chainsaw_metal1 Member: Rank 7

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    That's awesome! I was just watching a video from a guy who does videos about Charleton Comic, and he had some issues of Baron Weirwulf's Haunted Library. I had never heard of this title before, but I'm going to look for some tomorrow. If I find this one, we'll have to maybe work something out where I can send it to you. After I read it, of course. :emoji_alien:
     
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  15. chainsaw_metal1

    chainsaw_metal1 Member: Rank 7

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    Update: They had a few issues of Baron Weirwulf, but not the one you were looking for, and I wasn't paying $20 a pop for the others. I did find some other Charleton horror comics in a $2 box, and they were buy one get one free. So score there.

    And talk about temptation! They had a Marvel Star Wars issue one graded at 9.5 for $300! Oh, if only my kids didn't need to eat.
     
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  16. Doctor Omega

    Doctor Omega Contributor

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    Thanks for looking anyway CSM. Much appreciated. :emoji_alien:
     
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  17. chainsaw_metal1

    chainsaw_metal1 Member: Rank 7

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    Always glad to help out.

    I know I mentioned it in one of the Star Trek threads, but there was the 20th anniversary issue of DC's Star Trek run where the young Kirk & crew meet the older versions of themselves. Great story, but released before The Voyage Home was released, and so the crew was stationed on Excelsior. Made no sense once the film came out.
     
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  18. Doctor Omega

    Doctor Omega Contributor

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    Yes, I also remember being appalled when DC killed off all of their characters such as Bearclaw, both in order to fit into the forthcoming film continuity and owing to some edict, probably from Richard Arnold, Rodenberry's right hand Trek man, who got sacked as soon as Rodenberry passed away.

    Arnold had a stranglehold over the novels too. None of the characters were allowed to do much of anything of interest.
     
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  19. chainsaw_metal1

    chainsaw_metal1 Member: Rank 7

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    Again, that's why I liked the fact that my favorite franchises did well in comics, but I got frustrated reading them because so much of it would be retconned with every new movie/series. Star Wars and Star Trek, while having great writers and some really good stories, would set things up, just to have to change everything at the drop of a hat because nothing made sense.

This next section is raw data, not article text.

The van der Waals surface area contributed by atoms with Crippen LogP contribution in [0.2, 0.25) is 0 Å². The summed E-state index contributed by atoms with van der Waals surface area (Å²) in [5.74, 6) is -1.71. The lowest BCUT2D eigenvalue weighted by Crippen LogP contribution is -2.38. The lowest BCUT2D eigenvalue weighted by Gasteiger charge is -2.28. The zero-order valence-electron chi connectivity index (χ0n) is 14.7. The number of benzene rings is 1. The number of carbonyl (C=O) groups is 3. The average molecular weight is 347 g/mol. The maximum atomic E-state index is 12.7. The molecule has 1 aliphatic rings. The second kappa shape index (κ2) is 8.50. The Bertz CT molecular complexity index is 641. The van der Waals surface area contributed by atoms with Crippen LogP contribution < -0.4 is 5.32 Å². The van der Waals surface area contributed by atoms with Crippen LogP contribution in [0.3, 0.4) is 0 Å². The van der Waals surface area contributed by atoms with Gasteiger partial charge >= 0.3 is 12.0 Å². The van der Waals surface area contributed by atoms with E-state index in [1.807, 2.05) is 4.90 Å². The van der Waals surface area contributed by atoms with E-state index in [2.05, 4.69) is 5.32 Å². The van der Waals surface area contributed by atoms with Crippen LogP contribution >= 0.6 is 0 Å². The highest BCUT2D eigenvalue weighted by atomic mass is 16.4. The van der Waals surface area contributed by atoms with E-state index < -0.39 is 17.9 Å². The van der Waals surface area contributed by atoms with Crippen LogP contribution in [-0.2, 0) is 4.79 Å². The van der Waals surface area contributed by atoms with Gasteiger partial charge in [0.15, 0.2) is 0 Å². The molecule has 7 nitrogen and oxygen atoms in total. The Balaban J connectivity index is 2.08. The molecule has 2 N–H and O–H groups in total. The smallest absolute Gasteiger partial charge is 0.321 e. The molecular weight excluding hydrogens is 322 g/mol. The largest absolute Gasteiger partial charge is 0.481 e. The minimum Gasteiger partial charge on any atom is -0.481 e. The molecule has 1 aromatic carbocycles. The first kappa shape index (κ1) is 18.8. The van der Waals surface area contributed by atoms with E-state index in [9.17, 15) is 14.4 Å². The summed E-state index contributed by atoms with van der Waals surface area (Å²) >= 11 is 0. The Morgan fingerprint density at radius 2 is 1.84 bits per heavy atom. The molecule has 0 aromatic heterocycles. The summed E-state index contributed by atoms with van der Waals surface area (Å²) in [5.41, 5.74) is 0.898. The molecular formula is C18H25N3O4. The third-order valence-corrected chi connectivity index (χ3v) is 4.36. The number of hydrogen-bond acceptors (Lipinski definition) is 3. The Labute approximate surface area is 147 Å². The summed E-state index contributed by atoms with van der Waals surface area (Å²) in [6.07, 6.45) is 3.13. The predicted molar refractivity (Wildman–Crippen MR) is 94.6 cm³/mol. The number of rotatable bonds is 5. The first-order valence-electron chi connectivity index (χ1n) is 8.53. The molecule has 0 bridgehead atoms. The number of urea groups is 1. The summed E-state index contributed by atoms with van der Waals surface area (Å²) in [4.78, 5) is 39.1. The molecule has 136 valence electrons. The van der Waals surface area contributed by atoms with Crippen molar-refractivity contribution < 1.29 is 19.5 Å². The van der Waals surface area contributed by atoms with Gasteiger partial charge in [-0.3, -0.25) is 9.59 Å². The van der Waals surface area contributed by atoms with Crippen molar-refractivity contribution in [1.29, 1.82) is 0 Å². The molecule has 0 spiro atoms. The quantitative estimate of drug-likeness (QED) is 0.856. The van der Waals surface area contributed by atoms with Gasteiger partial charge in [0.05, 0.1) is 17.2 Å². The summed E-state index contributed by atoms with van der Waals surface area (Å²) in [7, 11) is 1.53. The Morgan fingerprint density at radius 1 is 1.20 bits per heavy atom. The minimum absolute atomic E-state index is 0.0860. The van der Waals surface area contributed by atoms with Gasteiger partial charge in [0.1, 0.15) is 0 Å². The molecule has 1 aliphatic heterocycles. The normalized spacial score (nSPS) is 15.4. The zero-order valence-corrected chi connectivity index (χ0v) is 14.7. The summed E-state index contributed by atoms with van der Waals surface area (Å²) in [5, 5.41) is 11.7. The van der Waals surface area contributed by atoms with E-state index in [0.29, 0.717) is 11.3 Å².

I guess when Disney decided to relegate the EU to legends status, it brought it all back up. Like, here are these good stories, all licensed by Lucasfilm and considered canon, and now it's not. But, there was also a lot that was crap, so it's not all bad.
     
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  20. chainsaw_metal1

    chainsaw_metal1 Member: Rank 7

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    I suddenly remembered another story from a horror comic. It was about a young aristocrat who got a yearly stipend. It was finally decided that he would get paid his weight in gold, so he decided to gorge himself to gain more weight. He went from a buff young man to a very heavy person. The time of the weighing had come up, and he decided he wasn't heavy enough, so he decided to swallow musket shot. On the way to be weighed, his carriage driver was going too fast, and had to abruptly stop to avoid an accident. When the carriage was opened, the villagers saw that the musket shot had ripped through his body (of course, you couldn't actually see the body, but it was enough to scar me as a kid).

    Also, while watching a video on YouTube, I was reminded of this really great cover. It freaked me out as a kid. It seems to me the story revolved around the fact that the kid was scared of the uncle because he was the only one that saw him as a demon. When everyone else found out, they kicked him out. As he's walking away, the kid chases after him, and you see that he's a demon too, and he hugs his uncle, willing to go off with him.

    [​IMG]
     
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    #40 chainsaw_metal1, May 6, 2017
    Last edited: May 7, 2017